Saffron is a very costly spice, used to flavor and color food. The spice is actually the dried stigma (tiny threadlike strands) of the Crocus Sativus Linneaus, a member of the iris family. Saffron is largely cultivated and harvested by hand. Due to the amount of labor involved in harvesting, saffron is considered one of the world's most expensive spices.
Currently saffron is commercially produced in Iran, Greece, Morocco, Spain, India and Italy. Iran is the most important producer of saffron both, in terms of volume and quality, and Spain being the largest importer of the spice.
Beneficial effects of saffron on type 2 diabetic patients
A study published in the Journal of Nutrition & Intermediary Metabolism has looked at the beneficial effects of saffron on type 2 diabetic patients. Author reported that saffron hydro-alcoholic extract may improve renal protection in saffron treated type 2 diabetic patients by itself, the protective effect was not significant when compared with placebo. Saffron effects on liver function were not also significant in this intervention compared with placebo.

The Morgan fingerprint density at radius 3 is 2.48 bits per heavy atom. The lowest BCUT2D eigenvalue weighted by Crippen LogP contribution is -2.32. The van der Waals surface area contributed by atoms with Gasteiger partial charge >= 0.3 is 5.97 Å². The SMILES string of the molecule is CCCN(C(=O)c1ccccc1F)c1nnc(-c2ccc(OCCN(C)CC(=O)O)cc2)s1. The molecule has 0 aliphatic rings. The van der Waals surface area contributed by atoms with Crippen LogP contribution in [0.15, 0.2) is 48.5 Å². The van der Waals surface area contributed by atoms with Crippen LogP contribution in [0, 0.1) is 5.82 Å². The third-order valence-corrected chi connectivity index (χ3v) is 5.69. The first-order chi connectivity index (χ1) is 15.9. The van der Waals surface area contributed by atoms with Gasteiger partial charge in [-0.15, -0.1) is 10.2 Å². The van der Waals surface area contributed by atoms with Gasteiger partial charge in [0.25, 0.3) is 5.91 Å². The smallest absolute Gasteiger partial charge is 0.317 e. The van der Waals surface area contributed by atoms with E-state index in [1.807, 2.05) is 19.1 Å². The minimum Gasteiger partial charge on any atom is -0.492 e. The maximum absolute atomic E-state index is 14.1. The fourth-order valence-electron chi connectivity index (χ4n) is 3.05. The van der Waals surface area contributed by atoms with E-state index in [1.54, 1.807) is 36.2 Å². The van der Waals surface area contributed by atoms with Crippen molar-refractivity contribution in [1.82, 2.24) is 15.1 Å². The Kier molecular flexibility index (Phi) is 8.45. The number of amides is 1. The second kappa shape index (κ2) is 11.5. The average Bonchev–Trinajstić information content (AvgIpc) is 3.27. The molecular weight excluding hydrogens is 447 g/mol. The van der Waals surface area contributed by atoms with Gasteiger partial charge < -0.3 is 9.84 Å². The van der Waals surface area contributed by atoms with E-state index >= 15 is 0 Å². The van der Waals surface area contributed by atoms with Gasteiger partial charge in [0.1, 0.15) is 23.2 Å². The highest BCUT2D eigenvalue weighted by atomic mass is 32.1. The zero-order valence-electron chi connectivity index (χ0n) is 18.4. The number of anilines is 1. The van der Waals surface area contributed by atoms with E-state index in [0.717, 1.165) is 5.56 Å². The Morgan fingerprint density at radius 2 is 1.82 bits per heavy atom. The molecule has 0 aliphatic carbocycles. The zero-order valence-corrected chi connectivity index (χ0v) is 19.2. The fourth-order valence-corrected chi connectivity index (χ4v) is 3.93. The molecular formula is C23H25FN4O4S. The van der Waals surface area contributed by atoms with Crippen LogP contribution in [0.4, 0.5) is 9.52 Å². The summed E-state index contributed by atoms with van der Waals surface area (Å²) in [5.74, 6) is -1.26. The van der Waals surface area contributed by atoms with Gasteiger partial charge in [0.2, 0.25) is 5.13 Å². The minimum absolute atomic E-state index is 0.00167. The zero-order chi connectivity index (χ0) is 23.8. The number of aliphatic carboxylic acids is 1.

Other health benefits
It also helps form tissues, bones, and sex hormones. Vitamin C is an infection fighter; iron purifies your blood; and the vitamin B6 content helps form red blood cells and assures nerves will function as they should. Potassium helps balance fluids in cells, which, if low, can cause painful muscle cramps. Women use saffron for menstrual cramps and premenstrual syndrome (PMS). Men use it to prevent early orgasm (premature ejaculation) and infertility. Although use of saffron is safe, but some possible side effects include dry mouth, anxiety, dizziness, drowsiness, nausea, change in appetite, and headache. Allergic reactions can occur in some people.